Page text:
and from here you will then be presented with the three configuration options shown above.

…don’t forget…

When setting up Content Groups you should remember that like goals, data is only collected from that point onwards, in other words it isn’t collected retrospectively.

You should also remember that while you can switch Content Groups on and off you cannot delete them. you can however edit them but if you do this in such a way that they start tracking different content or the same content with a different URL element (perhaps after a site rebuild or redesign) then you should make a note in Google Annotations on the day that you made the configuration change to help remind yourself why the data output might have changed.

What happens next?

Once you have set up your content groups and data begins to be aggregated within them there are a couple of ways which you can view the data.

  1. Go to the All pages report in the ‘Behaviour’ reporting menu. Behaviour > Site Content > All Pages. Here you will see the normal report but you will also notice that Content Grouping is now presented as a new Primary Dimension offering.Viewing content grouping data
    by clicking on the dropdown you can then select the content group you’d like to view.
  2. An alternative and more powerful option would be to create a custom report using the content groups.

Content Groups + custom reports = better insight.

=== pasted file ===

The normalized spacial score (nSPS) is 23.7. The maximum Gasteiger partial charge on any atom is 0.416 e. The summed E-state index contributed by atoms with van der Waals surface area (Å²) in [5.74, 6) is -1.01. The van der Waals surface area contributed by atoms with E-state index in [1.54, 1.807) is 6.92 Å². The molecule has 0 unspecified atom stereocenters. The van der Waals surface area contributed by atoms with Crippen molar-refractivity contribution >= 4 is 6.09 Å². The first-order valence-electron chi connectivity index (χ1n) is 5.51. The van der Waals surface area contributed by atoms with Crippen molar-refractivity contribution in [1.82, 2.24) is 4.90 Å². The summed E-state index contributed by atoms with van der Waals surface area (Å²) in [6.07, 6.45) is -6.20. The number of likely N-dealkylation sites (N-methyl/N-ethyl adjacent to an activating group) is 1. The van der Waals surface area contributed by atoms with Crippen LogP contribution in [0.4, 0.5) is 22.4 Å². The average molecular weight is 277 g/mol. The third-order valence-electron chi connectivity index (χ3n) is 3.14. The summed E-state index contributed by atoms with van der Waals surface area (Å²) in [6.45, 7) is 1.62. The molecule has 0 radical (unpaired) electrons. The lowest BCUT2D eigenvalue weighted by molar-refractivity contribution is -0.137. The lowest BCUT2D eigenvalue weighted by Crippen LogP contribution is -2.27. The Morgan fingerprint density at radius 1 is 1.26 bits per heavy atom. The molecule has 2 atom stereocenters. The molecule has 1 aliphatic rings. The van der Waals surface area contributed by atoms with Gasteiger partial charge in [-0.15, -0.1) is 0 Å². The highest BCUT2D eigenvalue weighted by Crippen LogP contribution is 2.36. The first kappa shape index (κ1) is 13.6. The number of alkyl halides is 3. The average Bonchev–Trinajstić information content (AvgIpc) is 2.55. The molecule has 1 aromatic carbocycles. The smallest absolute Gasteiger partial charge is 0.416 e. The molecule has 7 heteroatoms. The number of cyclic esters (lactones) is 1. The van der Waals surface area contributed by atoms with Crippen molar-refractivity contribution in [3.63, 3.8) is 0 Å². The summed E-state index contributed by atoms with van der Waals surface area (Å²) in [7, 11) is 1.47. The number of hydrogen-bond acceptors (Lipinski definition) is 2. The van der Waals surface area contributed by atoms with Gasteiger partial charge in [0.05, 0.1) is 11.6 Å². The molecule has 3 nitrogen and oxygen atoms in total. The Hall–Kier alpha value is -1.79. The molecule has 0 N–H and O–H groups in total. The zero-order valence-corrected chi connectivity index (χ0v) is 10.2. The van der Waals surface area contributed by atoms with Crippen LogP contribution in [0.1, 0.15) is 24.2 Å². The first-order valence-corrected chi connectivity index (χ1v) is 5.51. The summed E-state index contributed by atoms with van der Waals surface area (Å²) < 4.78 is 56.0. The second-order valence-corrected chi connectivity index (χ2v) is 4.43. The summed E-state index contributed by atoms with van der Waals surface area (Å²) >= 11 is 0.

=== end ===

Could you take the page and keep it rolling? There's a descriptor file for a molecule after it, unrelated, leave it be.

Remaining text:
The main problem with the standard Content Grouping reports in that the primary reporting metric is pageviews or unique pageviews, this is at odds with the primary reporting metric for most sites which is usually visits. Because of that it’s not really possible to calculate conversion to a specific content group using these two different metrics. The solution is to create a custom report.

Creating custom reports

If you have used up all five content groups then you will be best off creating one tab for each content group in your custom report. See the example below.

Content grouping custom reports

You can then apply the metrics for each group, beware that there are some limitations in terms of which metrics you can use and you will not necessarily know which metrics this applies to until you’ve viewed the report and seen whether or not data has populated, but as an initial indicator some revenue metrics will not work. Page value should be fine if you have an e-commerce site.

You can then use the various charting functions to interpret the data and draw your own insights from it.

In summary

  1. Identify which types of content you want to group.
  2. Configure your content grouping in the admin area under the ‘View’ section.
  3. Wait a few days or weeks to gather enough data.
  4. Create a custom report to help in analysing your new data.
  • HG

    Good insight. Just wondering. What if a product page features in 2 or more groups within the same grouping? Or am i correct in thinking a product page can only feature in 1 group in a grouping. Do you know how to get round it if a website is set up with products featured in more than one group.

  • Hugh Gage

    Hi, I’m not sure I completely understand what you mean when you say ‘…What if a product page features in 2 or more groups within the same grouping?’

    If you are asking what to do with a page or group of pages that can reasonably be applied to more than one content group, then I would say this is really a decision for the analyst.

    There is nothing to stop you from adding pages or groups of pages to more than one content group, but if you do then you just need to be aware of that fact when you are running your analysis. The result will be that you will have some cross over in terms of data counts between the two groups but that is fine as long as you are aware of it.

    I hope that answers your question but do follow up if you’d like some more clarification.